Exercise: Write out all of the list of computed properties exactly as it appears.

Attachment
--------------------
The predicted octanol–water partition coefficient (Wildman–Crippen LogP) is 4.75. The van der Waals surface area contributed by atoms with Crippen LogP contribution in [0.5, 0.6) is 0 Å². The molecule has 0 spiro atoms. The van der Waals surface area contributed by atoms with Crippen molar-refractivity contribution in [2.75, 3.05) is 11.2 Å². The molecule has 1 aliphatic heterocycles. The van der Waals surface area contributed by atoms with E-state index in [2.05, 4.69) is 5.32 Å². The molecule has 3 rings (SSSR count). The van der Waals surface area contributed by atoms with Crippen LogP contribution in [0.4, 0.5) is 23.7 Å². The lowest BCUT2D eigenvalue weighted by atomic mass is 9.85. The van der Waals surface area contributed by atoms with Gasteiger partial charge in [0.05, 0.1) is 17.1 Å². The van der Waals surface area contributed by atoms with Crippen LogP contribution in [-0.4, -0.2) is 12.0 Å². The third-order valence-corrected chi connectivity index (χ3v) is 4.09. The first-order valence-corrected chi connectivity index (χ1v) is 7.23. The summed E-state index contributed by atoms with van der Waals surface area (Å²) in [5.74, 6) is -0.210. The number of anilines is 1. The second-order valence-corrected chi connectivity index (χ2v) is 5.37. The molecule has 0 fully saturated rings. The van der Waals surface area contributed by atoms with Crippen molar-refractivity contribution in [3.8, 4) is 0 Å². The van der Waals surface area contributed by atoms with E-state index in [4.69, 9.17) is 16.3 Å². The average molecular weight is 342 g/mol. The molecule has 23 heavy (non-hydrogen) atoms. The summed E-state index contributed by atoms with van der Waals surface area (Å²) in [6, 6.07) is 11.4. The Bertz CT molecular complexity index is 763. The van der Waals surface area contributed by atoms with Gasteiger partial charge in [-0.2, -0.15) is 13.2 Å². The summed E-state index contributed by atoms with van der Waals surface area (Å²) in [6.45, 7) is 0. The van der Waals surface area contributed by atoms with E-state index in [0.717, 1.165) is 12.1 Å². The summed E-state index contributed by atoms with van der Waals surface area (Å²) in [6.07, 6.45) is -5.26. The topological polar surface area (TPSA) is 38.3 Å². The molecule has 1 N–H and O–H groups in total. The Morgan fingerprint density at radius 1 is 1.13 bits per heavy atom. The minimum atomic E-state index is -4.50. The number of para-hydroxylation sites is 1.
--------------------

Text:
The predicted octanol–water partition coefficient (Wildman–Crippen LogP) is 4.75. The van der Waals surface area contributed by atoms with Crippen LogP contribution in [0.5, 0.6) is 0 Å². The molecule has 0 spiro atoms. The van der Waals surface area contributed by atoms with Crippen molar-refractivity contribution in [2.75, 3.05) is 11.2 Å². The molecule has 1 aliphatic heterocycles. The van der Waals surface area contributed by atoms with E-state index in [2.05, 4.69) is 5.32 Å². The molecule has 3 rings (SSSR count). The van der Waals surface area contributed by atoms with Crippen LogP contribution in [0.4, 0.5) is 23.7 Å². The lowest BCUT2D eigenvalue weighted by atomic mass is 9.85. The van der Waals surface area contributed by atoms with Gasteiger partial charge in [0.05, 0.1) is 17.1 Å². The van der Waals surface area contributed by atoms with Crippen LogP contribution in [-0.4, -0.2) is 12.0 Å². The third-order valence-corrected chi connectivity index (χ3v) is 4.09. The first-order valence-corrected chi connectivity index (χ1v) is 7.23. The summed E-state index contributed by atoms with van der Waals surface area (Å²) in [5.74, 6) is -0.210. The number of anilines is 1. The second-order valence-corrected chi connectivity index (χ2v) is 5.37. The molecule has 0 fully saturated rings. The van der Waals surface area contributed by atoms with Crippen molar-refractivity contribution in [3.8, 4) is 0 Å². The van der Waals surface area contributed by atoms with E-state index in [4.69, 9.17) is 16.3 Å². The average molecular weight is 342 g/mol. The molecule has 23 heavy (non-hydrogen) atoms. The summed E-state index contributed by atoms with van der Waals surface area (Å²) in [6, 6.07) is 11.4. The Bertz CT molecular complexity index is 763. The van der Waals surface area contributed by atoms with Gasteiger partial charge in [-0.2, -0.15) is 13.2 Å². The summed E-state index contributed by atoms with van der Waals surface area (Å²) in [6.45, 7) is 0. The van der Waals surface area contributed by atoms with E-state index in [0.717, 1.165) is 12.1 Å². The summed E-state index contributed by atoms with van der Waals surface area (Å²) in [6.07, 6.45) is -5.26. The topological polar surface area (TPSA) is 38.3 Å². The molecule has 1 N–H and O–H groups in total. The Morgan fingerprint density at radius 1 is 1.13 bits per heavy atom. The minimum atomic E-state index is -4.50. The number of para-hydroxylation sites is 1.